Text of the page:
Part of my satisfaction probably came from my midlife rekindling of athleticism, and I half-expected to be surrounded by aging Boomers droning on about their marathon sports and the gadgets that measured their fitness. But I was pleased to find that I was the oldest one on the trip. There were plenty of millennials, conforming to national trends: that’s the generation that most embraces voluntourism.

 

I concluded that the satisfying transgression had to be about religion. I was taking sides in a religious conflict. Compared to the conflicts that dominate today’s media—abortion, gay marriage, creationism—it was subtler and deeper, poking at the Protestant underpinnings that set the assumptions for 20th century upper-middle-class America.

 

* * *

 

With my Calvinist background, I tend to see life through work. I take pride in the quality of my work and the effort I put into it. To me, “you work hard” is as impressive a compliment as “you’re a nice person” or “you’re really good-looking.” I grew up surrounded by people who defined their lives through their occupations—teacher, pastor, engineer. In my 20s I thought I was shunning their view of traditional career paths by moving to a small town in Montana. But looking back I realize that I was choosing my own occupational life-identity, that of a freelance writer in the West.

 

Given that identity, I faced an expectation that I should write about the environment. But for decades I struggled to. Part of the problem, I now see, was that I saw so little work to celebrate in the culture of conservation. Thoreau famously had no job at Walden Pond. He and thousands of subsequent naturalists observed. They tried to appreciate the processes and systems of nature, and humans’ insignificant place in that grand scheme. Some of them used those insights to achieve spiritual renewal.

 

That does take work, of a kind: attention, focus, patience, intelligence, wisdom. But it’s work you can do in the shade. It’s not the kind of work—the physical manipulation of one’s surroundings—that Americans have traditionally valued. Which means that on some level it felt to me like cheating.

 

I was raised to see certain ideas in conflict: mind vs. body, intellectual work vs. physical work, appreciation of nature vs. manipulation of it. Which set of ideas is more valid? The communities that nurtured me favored the first—and believed that they led to spiritual enlightenment. In rebellion, I came to argue that this view was a deceit, a luxury available only when somebody else embraced the second. So I celebrated blue-collar workers and resented conservationists. Conservationists told me to “Get involved,” which I heard as “Become a political activist”—intellectual work. Or they told me to “donate”—hand over the fruits of my intellectual work so that someone else could do some other intellectual work. They told me to “get out in nature,” with the implication that I could count miles hiked as physical work—but with a leave-no-trace ethic dictating that I have zero effects on the surrounding environment. I had to exhaust myself without making a difference.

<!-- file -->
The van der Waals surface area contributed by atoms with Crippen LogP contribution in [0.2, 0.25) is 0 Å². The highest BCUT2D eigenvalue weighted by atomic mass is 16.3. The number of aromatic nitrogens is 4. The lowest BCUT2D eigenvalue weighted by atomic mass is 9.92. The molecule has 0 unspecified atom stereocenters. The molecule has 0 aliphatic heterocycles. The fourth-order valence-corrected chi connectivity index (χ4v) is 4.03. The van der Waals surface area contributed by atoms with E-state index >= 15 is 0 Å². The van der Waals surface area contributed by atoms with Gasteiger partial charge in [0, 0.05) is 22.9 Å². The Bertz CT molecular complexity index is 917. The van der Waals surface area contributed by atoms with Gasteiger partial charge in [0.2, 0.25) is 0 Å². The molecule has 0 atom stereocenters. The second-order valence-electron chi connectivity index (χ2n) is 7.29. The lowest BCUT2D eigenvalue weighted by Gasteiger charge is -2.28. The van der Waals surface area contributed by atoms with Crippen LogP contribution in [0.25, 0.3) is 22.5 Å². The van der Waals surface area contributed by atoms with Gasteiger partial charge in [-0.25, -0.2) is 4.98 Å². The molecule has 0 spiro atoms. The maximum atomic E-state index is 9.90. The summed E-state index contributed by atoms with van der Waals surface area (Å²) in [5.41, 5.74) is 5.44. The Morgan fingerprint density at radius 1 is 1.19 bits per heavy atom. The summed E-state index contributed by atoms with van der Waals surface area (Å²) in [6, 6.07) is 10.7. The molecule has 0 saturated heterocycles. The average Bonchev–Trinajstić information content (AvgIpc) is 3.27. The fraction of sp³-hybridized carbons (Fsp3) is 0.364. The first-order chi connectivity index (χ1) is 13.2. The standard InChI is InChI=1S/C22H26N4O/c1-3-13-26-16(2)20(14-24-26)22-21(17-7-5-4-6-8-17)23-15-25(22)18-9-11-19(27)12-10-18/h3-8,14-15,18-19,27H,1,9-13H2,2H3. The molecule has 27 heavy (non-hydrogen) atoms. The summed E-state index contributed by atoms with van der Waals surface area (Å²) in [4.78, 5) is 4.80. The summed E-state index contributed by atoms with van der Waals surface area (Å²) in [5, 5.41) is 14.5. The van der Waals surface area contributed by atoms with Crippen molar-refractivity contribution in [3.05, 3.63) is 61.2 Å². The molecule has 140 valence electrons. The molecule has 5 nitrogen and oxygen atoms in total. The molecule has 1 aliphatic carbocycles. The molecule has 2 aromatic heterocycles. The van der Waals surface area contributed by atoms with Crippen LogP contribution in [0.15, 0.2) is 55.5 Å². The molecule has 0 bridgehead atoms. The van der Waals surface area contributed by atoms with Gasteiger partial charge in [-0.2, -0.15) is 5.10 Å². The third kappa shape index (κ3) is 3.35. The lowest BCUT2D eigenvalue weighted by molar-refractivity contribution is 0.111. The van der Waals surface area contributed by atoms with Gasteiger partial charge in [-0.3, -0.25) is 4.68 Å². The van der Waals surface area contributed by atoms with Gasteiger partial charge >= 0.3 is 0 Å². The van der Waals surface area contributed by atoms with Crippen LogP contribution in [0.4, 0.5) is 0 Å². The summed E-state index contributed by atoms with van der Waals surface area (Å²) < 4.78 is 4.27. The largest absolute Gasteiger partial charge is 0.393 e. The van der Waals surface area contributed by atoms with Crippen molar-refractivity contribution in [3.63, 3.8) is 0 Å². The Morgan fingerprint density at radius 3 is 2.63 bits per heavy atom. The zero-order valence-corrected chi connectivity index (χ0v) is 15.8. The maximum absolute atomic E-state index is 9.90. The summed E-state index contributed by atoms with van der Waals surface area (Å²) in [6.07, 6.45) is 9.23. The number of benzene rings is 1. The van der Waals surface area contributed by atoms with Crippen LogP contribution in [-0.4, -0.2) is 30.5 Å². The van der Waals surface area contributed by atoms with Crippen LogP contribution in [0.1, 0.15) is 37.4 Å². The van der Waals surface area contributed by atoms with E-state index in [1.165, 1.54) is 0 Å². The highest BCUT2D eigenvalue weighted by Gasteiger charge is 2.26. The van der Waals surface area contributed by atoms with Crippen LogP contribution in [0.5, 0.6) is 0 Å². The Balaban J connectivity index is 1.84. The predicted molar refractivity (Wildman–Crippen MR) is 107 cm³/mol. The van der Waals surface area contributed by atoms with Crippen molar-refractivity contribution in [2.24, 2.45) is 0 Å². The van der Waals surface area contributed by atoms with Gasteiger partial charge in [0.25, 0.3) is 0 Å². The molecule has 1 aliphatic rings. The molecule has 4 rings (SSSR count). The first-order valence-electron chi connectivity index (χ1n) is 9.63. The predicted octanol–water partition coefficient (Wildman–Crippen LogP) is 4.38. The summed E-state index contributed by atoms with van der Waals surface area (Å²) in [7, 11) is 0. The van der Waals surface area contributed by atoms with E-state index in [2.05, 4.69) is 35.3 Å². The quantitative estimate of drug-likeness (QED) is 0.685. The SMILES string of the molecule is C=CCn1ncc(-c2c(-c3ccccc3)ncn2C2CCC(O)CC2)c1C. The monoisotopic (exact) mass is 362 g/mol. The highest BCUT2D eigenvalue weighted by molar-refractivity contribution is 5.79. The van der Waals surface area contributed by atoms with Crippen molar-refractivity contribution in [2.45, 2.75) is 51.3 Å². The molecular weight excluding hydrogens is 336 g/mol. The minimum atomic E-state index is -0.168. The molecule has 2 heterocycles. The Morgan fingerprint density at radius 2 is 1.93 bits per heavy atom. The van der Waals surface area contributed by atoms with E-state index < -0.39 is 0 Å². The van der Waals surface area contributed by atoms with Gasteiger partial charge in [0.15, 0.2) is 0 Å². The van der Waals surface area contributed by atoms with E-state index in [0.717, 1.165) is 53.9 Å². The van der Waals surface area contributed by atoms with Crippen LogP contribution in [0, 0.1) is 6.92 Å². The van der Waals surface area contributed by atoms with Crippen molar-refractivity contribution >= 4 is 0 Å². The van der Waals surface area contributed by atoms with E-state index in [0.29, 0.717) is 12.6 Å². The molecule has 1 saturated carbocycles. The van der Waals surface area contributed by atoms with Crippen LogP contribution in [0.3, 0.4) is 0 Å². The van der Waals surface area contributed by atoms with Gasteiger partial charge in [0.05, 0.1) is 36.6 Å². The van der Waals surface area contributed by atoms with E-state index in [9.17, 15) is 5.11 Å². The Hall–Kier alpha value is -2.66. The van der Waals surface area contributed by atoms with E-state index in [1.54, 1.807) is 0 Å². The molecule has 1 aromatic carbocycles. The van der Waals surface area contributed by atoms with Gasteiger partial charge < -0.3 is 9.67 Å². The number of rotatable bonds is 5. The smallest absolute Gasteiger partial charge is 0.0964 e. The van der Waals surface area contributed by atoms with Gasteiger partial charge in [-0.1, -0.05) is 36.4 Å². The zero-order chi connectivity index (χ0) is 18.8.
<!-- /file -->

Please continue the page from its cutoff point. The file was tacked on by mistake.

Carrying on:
I wanted the second set of values, physical work and manipulation of nature, to also lead to spiritual enlightenment. I thought of the old wisdom: It’s not the reward, a contented person says, it’s the work itself. I preferred that version to my family’s Calvinist maxim, If a job’s worth doing, it’s worth doing well. But either way the value arises out of the mastery of the work’s tiny details, out of producing a high-quality change in the surrounding environment. Such as a well-washed window. Traditional notions of wilderness exclude window-washers, and my transgression was to be one.

 

 

* * *

 

I went to the wilderness and I worked to transform the environment around me. Our crew’s water bars made the trail safer and easier for hikers and hunters, while lessening impacts on the surrounding plants and animals. And we made it prettier—less braided, less rutted, less mud-choked—to create a more effective setting for a path to spiritual bliss. In retrospect I like to think such benefits consecrated our work. In the best tradition of religion and spirituality, they did so even as the work made us feel insignificant.

 

After all, our labors were fleeting. In another 10 or 20 years, our new water bars would again need replacing. We were overmatched by the power of nature, and without motors or concrete, we had one hand tied behind our back. I welcomed that challenge. Because I was there to feel the work, and through that work to know the landscape. To me, that physical knowledge spoke more meaningfully, more religiously, than being able to recite the Latin names of the surrounding trees. For my Thoreau-inspired New England ancestors, the formula for contentment had been nature plus knowledge. But on this trip I made it nature plus toil.

 

By lunchtime on the fourth day we had climbed to 9,000 feet. Here a meadow boasted arrowroot, penstemon, and lupine; Joan saw a bull elk in the distance and Martin wandered after it with his camera. I rested my aging muscles and looked off to the southwest, at Electric Peak, Mount Holmes, and Bunsen Peak inside the boundaries of Yellowstone. I ate a sandwich and snapped some photos. It was a grand scene and yet peaceful, the kind of view that people like to say is better when it’s “earned,” when you’ve walked to it instead of driving. When you’ve worked.

 

I felt like my earned value was even higher than that, because my work had transformed my surroundings.

 

Indeed, as for highlights of the day, feelings of peak contentment, that experience may come in second. Because late in the afternoon, walking back to camp through a thicket of spruce, we stepped across a log placed at a 45-degree angle with the trail, the area in front of it scooped into a gentle bowl that would cradle the surface water of the next storm off to the left, draining it away from the trail.

 

It was the results of work that David and I had performed earlier. Coming back across it, he said aloud—to himself, or to me, or to the world, it didn’t really matter, they all felt the same at that point—“Sure is a nice-looking water bar.”

John Clayton is the author of Wonderlandscape: Yellowstone National Park and the Evolution of an American Cultural Icon, which is due out from Pegasus Books in August 2017. A longtime Montana resident, his previous books include The Cowboy Girl and Stories from Montana’s Enduring Frontier. You can learn more at www.johnclaytonbooks.com